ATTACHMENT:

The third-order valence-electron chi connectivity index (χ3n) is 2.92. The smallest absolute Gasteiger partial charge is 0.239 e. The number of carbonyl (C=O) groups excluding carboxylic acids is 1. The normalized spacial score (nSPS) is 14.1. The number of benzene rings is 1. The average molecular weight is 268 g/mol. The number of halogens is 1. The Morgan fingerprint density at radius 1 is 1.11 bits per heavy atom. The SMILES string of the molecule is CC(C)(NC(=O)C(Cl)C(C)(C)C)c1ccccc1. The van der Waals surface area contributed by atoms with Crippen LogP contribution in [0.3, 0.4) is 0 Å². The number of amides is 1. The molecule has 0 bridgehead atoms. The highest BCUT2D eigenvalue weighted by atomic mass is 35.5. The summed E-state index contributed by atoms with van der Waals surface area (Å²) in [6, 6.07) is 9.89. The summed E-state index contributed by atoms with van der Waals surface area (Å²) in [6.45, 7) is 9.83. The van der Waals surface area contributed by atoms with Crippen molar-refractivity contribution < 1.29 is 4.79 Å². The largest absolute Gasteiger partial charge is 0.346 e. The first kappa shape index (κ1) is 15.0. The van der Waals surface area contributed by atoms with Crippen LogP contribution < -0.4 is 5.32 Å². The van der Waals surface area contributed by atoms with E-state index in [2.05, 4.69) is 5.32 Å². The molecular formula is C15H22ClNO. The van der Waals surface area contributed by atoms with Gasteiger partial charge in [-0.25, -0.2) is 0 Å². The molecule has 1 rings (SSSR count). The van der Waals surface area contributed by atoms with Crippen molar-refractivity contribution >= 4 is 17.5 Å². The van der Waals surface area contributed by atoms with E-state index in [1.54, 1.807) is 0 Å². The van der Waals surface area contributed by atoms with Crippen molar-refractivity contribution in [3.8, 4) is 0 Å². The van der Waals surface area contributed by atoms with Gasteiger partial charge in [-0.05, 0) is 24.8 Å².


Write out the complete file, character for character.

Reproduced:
The third-order valence-electron chi connectivity index (χ3n) is 2.92. The smallest absolute Gasteiger partial charge is 0.239 e. The number of carbonyl (C=O) groups excluding carboxylic acids is 1. The normalized spacial score (nSPS) is 14.1. The number of benzene rings is 1. The average molecular weight is 268 g/mol. The number of halogens is 1. The Morgan fingerprint density at radius 1 is 1.11 bits per heavy atom. The SMILES string of the molecule is CC(C)(NC(=O)C(Cl)C(C)(C)C)c1ccccc1. The van der Waals surface area contributed by atoms with Crippen LogP contribution in [0.3, 0.4) is 0 Å². The number of amides is 1. The molecule has 0 bridgehead atoms. The highest BCUT2D eigenvalue weighted by atomic mass is 35.5. The summed E-state index contributed by atoms with van der Waals surface area (Å²) in [6, 6.07) is 9.89. The summed E-state index contributed by atoms with van der Waals surface area (Å²) in [6.45, 7) is 9.83. The van der Waals surface area contributed by atoms with Crippen molar-refractivity contribution < 1.29 is 4.79 Å². The largest absolute Gasteiger partial charge is 0.346 e. The first kappa shape index (κ1) is 15.0. The van der Waals surface area contributed by atoms with Crippen LogP contribution < -0.4 is 5.32 Å². The van der Waals surface area contributed by atoms with E-state index in [2.05, 4.69) is 5.32 Å². The molecular formula is C15H22ClNO. The van der Waals surface area contributed by atoms with Gasteiger partial charge in [-0.25, -0.2) is 0 Å². The molecule has 1 rings (SSSR count). The van der Waals surface area contributed by atoms with Crippen molar-refractivity contribution >= 4 is 17.5 Å². The van der Waals surface area contributed by atoms with E-state index in [1.54, 1.807) is 0 Å². The van der Waals surface area contributed by atoms with Crippen molar-refractivity contribution in [3.8, 4) is 0 Å². The van der Waals surface area contributed by atoms with Gasteiger partial charge in [-0.05, 0) is 24.8 Å².